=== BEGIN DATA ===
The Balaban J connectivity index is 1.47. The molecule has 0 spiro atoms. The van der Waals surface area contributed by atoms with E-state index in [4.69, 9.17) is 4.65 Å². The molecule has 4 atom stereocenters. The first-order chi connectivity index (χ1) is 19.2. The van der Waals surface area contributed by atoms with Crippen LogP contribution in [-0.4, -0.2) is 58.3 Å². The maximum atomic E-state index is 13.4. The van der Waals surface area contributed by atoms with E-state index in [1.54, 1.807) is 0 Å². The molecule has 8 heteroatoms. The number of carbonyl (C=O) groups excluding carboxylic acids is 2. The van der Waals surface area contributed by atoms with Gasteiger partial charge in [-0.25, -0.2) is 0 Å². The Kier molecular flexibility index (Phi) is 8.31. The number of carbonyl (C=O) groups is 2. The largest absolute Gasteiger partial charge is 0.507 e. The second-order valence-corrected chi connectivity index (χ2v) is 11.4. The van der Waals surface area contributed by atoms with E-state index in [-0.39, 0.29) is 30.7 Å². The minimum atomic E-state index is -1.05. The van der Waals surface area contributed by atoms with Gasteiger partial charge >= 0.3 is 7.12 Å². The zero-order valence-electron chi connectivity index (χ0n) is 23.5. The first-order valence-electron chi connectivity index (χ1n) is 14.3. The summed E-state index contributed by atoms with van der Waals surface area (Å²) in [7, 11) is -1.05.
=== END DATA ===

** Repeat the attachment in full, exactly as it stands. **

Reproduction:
The Balaban J connectivity index is 1.47. The molecule has 0 spiro atoms. The van der Waals surface area contributed by atoms with E-state index in [4.69, 9.17) is 4.65 Å². The molecule has 4 atom stereocenters. The first-order chi connectivity index (χ1) is 19.2. The van der Waals surface area contributed by atoms with Crippen LogP contribution in [-0.4, -0.2) is 58.3 Å². The maximum atomic E-state index is 13.4. The van der Waals surface area contributed by atoms with E-state index in [1.54, 1.807) is 0 Å². The molecule has 8 heteroatoms. The number of carbonyl (C=O) groups excluding carboxylic acids is 2. The van der Waals surface area contributed by atoms with Gasteiger partial charge in [-0.25, -0.2) is 0 Å². The Kier molecular flexibility index (Phi) is 8.31. The number of carbonyl (C=O) groups is 2. The largest absolute Gasteiger partial charge is 0.507 e. The second-order valence-corrected chi connectivity index (χ2v) is 11.4. The van der Waals surface area contributed by atoms with E-state index in [-0.39, 0.29) is 30.7 Å². The minimum atomic E-state index is -1.05. The van der Waals surface area contributed by atoms with Gasteiger partial charge >= 0.3 is 7.12 Å². The zero-order valence-electron chi connectivity index (χ0n) is 23.5. The first-order valence-electron chi connectivity index (χ1n) is 14.3. The summed E-state index contributed by atoms with van der Waals surface area (Å²) in [7, 11) is -1.05.